• working with diverse communities
  • cultural transformation

In my quest to learn more about this, I travelled to Melbourne in August to undertake four days’ Spiral Dynamics training with Chris Cowan and Natasha Todorovic.

What is Spiral Dynamics

Spiral Dynamics is a data-based, psychological approach to understanding worldviews or systems of thinking held by individuals, organisations and societies. It is concerned with:

  • how people to respond to the world around them in given circumstances and with their particular coping abilities (rather than categorising people as ‘types’)
  • how people think about things (conceptualisation), rather than what they think about (concepts) – for example, is their thinking binary and absolutist (‘if it’s not black, then it must be white’), or do they acknowledge and seem comfortable with ambiguity and uncertainty?
  • complex questions about change including ‘HOW should WHO lead WHOM to do WHAT and WHEN?’

How Did Spiral Dynamics Originate?

There are many variations and references to ‘Spiral Dynamics’ (and a lot of misinformation) swirling around, as Cowan & Todorovic note:

Many people doing a web search have come to see SD as quasi-spiritual mumbo-jumbo rather than a useful program incorporating a theory of human behavior that can apply to many realms of life from personal growth to business and politics, including religion.

Here’s some background on where the theory and model came from.

Spiral Dynamics builds on the research undertaken in the 1950s and 60s by US psychologist Dr Clare W Graves of Union College, New York. Graves was seeking to understand human nature, and questions like:

  • why are people different?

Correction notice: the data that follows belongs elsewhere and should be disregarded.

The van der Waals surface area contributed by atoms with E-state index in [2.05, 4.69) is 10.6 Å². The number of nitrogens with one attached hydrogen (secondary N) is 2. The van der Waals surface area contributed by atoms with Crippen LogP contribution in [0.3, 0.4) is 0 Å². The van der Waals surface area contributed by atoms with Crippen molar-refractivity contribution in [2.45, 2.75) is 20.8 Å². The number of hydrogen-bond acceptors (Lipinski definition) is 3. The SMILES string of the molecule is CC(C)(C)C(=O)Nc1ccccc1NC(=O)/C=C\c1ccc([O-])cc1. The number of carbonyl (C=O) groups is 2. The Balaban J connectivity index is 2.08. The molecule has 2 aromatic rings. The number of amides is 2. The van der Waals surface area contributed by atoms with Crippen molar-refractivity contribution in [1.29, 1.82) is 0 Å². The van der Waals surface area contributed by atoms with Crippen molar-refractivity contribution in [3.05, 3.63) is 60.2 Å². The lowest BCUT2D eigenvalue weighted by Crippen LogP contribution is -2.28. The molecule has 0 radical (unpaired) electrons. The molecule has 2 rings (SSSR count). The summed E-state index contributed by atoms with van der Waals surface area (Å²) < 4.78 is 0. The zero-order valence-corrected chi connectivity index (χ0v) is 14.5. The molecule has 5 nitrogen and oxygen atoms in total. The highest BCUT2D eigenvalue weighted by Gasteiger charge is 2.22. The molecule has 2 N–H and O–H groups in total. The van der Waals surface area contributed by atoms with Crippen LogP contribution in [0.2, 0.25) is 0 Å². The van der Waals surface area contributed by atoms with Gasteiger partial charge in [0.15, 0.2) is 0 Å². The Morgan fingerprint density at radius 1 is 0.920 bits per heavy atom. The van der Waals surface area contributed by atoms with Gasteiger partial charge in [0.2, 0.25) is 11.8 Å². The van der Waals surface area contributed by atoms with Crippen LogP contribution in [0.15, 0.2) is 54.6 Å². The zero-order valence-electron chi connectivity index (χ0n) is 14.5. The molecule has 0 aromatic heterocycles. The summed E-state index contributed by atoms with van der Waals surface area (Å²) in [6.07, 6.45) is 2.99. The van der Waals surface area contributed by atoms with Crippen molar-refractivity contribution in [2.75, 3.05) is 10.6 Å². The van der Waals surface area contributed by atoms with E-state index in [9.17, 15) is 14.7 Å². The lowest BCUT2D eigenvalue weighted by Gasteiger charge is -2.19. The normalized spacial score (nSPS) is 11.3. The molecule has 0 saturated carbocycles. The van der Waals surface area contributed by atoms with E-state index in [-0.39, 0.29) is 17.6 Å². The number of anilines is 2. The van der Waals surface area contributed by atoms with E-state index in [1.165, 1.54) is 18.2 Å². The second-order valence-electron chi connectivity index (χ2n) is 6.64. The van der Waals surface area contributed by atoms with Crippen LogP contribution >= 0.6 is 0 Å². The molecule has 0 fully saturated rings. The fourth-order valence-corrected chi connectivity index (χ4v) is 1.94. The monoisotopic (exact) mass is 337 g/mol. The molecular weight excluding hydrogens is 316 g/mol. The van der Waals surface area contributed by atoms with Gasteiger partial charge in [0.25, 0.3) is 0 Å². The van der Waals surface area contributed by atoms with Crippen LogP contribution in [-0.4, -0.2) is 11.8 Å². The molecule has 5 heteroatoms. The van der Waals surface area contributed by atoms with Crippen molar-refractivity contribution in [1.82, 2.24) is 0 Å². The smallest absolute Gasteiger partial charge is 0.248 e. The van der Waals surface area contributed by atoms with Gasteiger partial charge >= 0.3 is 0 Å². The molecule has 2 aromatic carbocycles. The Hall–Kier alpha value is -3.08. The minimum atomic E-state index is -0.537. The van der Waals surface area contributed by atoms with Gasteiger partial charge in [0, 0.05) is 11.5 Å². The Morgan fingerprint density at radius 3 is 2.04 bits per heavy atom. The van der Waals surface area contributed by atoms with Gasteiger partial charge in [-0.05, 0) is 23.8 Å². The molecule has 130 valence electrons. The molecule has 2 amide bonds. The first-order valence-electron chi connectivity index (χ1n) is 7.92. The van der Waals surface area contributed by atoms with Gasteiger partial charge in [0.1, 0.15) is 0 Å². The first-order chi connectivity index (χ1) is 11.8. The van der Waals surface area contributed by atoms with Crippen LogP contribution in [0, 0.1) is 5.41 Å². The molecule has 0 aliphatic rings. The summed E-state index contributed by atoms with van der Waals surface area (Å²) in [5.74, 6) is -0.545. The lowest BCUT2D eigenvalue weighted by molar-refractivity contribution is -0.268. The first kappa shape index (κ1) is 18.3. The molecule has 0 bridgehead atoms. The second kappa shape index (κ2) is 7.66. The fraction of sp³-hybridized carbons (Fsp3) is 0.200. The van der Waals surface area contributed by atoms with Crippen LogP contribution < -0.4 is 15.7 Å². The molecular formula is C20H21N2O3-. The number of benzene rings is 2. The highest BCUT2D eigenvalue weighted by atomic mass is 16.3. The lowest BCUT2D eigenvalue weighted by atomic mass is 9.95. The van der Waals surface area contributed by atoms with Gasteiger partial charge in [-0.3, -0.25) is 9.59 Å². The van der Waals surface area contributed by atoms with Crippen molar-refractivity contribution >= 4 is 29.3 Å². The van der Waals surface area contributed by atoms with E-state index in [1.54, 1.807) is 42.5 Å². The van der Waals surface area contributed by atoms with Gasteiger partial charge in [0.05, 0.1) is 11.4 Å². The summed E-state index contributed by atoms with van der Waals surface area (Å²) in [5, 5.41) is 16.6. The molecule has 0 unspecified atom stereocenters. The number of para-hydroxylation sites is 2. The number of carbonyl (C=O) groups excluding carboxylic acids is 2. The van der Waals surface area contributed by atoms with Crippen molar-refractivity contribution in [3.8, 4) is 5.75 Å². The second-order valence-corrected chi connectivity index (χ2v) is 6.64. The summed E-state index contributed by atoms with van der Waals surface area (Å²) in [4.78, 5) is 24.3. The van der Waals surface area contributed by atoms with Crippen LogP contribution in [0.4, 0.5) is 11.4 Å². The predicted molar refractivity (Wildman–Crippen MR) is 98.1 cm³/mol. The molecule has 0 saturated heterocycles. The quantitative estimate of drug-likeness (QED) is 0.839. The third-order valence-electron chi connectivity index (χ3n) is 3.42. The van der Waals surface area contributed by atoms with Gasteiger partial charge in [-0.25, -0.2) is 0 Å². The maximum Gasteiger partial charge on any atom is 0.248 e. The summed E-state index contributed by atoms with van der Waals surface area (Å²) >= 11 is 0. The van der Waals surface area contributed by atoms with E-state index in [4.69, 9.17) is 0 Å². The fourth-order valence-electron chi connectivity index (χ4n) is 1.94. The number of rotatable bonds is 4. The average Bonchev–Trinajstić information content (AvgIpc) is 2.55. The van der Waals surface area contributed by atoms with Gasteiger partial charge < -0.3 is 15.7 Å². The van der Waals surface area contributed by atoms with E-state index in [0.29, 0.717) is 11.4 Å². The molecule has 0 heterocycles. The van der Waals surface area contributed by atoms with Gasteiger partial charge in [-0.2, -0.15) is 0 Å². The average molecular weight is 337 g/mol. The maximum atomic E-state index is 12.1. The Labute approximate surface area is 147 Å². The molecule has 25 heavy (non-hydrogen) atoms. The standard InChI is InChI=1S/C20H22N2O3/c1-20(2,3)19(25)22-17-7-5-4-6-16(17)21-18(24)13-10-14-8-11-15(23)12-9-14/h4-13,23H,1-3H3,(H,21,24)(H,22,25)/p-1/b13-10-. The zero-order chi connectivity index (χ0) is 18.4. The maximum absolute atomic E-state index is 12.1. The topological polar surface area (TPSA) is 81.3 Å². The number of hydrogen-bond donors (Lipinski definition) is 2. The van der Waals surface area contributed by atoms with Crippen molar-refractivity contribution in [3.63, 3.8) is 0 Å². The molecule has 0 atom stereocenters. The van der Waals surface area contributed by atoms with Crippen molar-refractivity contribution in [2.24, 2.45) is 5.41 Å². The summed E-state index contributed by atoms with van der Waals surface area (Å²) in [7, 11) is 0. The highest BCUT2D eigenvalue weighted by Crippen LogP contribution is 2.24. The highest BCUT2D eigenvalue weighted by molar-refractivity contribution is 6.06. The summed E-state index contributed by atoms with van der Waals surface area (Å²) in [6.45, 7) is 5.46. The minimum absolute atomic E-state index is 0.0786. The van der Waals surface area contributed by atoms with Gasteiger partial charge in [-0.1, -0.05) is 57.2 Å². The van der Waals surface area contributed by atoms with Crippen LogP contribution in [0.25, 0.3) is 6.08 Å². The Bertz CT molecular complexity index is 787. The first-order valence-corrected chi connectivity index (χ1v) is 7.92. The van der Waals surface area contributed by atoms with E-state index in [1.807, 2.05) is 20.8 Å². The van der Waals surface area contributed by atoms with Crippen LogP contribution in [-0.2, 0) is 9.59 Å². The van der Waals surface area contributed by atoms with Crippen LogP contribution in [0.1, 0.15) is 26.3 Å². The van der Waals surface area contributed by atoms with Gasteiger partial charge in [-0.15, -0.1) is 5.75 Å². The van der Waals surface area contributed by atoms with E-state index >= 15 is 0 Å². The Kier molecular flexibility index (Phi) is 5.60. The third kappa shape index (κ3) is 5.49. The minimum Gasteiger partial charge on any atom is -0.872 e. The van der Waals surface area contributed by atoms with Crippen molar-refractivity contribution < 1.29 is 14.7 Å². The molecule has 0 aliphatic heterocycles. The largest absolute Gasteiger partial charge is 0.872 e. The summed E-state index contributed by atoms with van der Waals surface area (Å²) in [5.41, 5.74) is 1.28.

• why do some people change but others do not?
  • how does the mind respond to a world that becomes increasingly complex?

However he was frustrated with questions from his students who were being taught a range of theories by different professors, and quizzing him as to which was the ‘correct’ version:

In 1952 Clare W. Graves found he could not go back to the classroom and be a referee in the conflict over whose theory was correct on any given issue. He’d ‘had it’ with psychology as it was, and knew that he either had to reframe the problem or abandon the field.

Graves began looking for patterns of human development and how they related to other theories, and spent over 20 years gathering primary data from thousands of sources. He was originally seeking to validate his contemporary and friend Abraham Maslow’s Hierarchy of Needs, but Graves’s data revealed that the hierarchy does not work universally. Cowan and Todorovic note that Graves:

…saw Maslow, as he saw most of his peers, as niche players who explored parts eloquently but were still missing the broader view and the engine that drives it.

Maslow eventually acknowledged that Graves’s model was superior to his own.

Graves’s research revealed eight kinds of responses (so far in human experience) or ‘levels’, tinted with variations as people entered and exited the eight levels.

Graves’s health declined and he died in 1986 before he could finish and publish his research, which is perhaps why his work is not as well known as Maslow’s, or as recognised as Myers-Briggs.